Startup Loan Options Outside of Venture Capital

  •    Meredith Wood is Editor-in-Chief at Fundera, an online marketplace for small business loans.

As a startup founder who needs financing, it is only natural to be initially attracted to venture capital. You may be tempted to follow in the footsteps of the many successful companies that have taken this route.

According to a report published by PricewaterhouseCoopers LLP (PwC) and the National Venture Capital Association (NVCA), venture capitalists invested more than $48 billion across 4,356 deals last year. That is big money no matter how you look at it.

It seems that every startup in today’s day and age, especially those in the tech sector, are concerned with taking the steps that make them fundable.

But what if you don’t want to go down this path? What if you realize early on that venture capital is not the best option for your startup? This is when you need to consider your other options.

There are Other Avenues

Even if venture capitalists are beating down your door, it’s worth considering other sources of financing. For example, you can retain 100 percent of your company as you are not required to hand over equity in exchange for capital.

Once you have a VC on your side, you are no longer the only person calling the shots. As a founder, you might not love this idea.

If you agree that turning down venture capital is the best strategy, but still find yourself seeking financing, consider one of these ideas:

1. Business Debt Financing

A small business loan is exactly what it sounds like. It provides a company with money, for business expenses, without the exchange for equity.

Just like any type of loan, the borrower is expected to make monthly, weekly, or daily payments over a predetermined period of time.

However, it can be very hard to secure a small business loan if your business has no operating history. Small business loans tend to be a better bet once you have at least 1 year under your belt. Why? Lenders like to have some insight into your business’s ability to produce revenue, control expenses, etc. It’s much harder when there is nothing to reference.

Overall, you’ll find that the longer your business is open, the easier it will be to secure a traditional term loan.

2. Personal Loan

As we said, finding a traditional business loan as a startup is very difficult. So, if you are turned down for a business loan, it may be time to find a lender that offers consumers loans. You can take the money, and apply it right to your business. Consumer loans depend almost entirely on your personal credit score, so your business’s lack of operating history won’t be an issue. That being said, you’re going to need a pretty good credit score to qualify for consumer loan. It’s probably best to pursue this option only if your credit score is 640+.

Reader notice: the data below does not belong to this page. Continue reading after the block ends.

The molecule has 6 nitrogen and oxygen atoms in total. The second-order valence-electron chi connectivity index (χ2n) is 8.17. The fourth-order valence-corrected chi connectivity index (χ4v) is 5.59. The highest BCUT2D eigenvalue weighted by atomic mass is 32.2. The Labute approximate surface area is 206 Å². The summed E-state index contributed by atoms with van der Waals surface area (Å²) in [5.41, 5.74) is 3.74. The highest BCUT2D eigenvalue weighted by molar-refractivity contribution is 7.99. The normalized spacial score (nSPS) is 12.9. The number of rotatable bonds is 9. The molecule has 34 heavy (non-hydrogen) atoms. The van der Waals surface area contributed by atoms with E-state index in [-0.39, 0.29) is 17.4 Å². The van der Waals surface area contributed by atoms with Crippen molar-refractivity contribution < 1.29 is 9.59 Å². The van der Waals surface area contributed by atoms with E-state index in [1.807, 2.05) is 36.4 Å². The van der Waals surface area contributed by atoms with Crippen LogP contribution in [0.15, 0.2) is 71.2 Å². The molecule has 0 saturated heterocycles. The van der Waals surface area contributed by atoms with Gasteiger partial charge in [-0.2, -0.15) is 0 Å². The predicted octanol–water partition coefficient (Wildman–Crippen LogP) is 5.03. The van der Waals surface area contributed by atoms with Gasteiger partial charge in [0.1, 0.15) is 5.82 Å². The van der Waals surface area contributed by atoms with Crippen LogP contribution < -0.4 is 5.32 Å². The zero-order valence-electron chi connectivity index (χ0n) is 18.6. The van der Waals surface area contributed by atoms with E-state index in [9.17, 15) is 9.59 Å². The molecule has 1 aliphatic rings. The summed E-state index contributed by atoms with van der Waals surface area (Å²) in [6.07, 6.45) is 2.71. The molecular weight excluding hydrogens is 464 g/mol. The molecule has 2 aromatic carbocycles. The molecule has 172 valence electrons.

You also have to realize that you’re putting your personal finances in harm’s way for your business. Make sure you’re okay with this risk, and certain you can pay back the loan.

3. Credit Cards

Using credit cards to finance a startup is not a new concept. This has been an acceptable strategy for many years, albeit with a moderate level of risk.

Getting started is relatively easy, especially if you already have a credit card. In short, you are using your available credit to finance your business. The money can be used for everything from buying equipment to business trips and much more. But, the catch it, you’ve got to be able to pay back what you’re spending, so you don’t get slapped with the high fees most credit cards come with.

The biggest benefit of using credit cards to finance your business is the quick access to funds. Even if you don’t have a credit card, a credit score of good or above will put you in position to secure one within a matter of minutes.

On the downside, credit card abuse can take a toll on your personal finances. If you get in too deep, you may not be able to pay back the debt in a timely manner (if at all). This can cause financial trouble, such as dragging down your credit score, or worse yet, bankruptcy.

Note: if you plan to use a credit card for this reason, think about it as a temporary solution. Furthermore, never lose sight that you have to pay back every dollar you charge, plus interest.

4. 401(k) Loan

Before you took the leap into the startup world, chances are you’ve worked for a traditional company. During this time, there is a good chance you accumulated some money in a retirement account. If so, you have a couple options:

  • Take a loan against your retirement account.
  • Withdraw the money (and pay any applicable taxes and penalties).

If you want to learn more about this option, the IRS has plenty of information here and here.

Whether or not you consider this option depends on many factors, including your age, how much money you have saved for retirement, how much you want to borrow or withdrawal, and your future goals.

Note: check with your plan’s administrator for more information.

Venture Capital is not the Only Option

Many people want you to believe that startups should chase after venture capital, but this is not always the best route for every company and founder.

If venture capital does not suit your wants and needs, consider the five options detailed above. One of these may help you secure the funds you need to get your company off the ground.

Photo credit: Got Credit/Creative Commons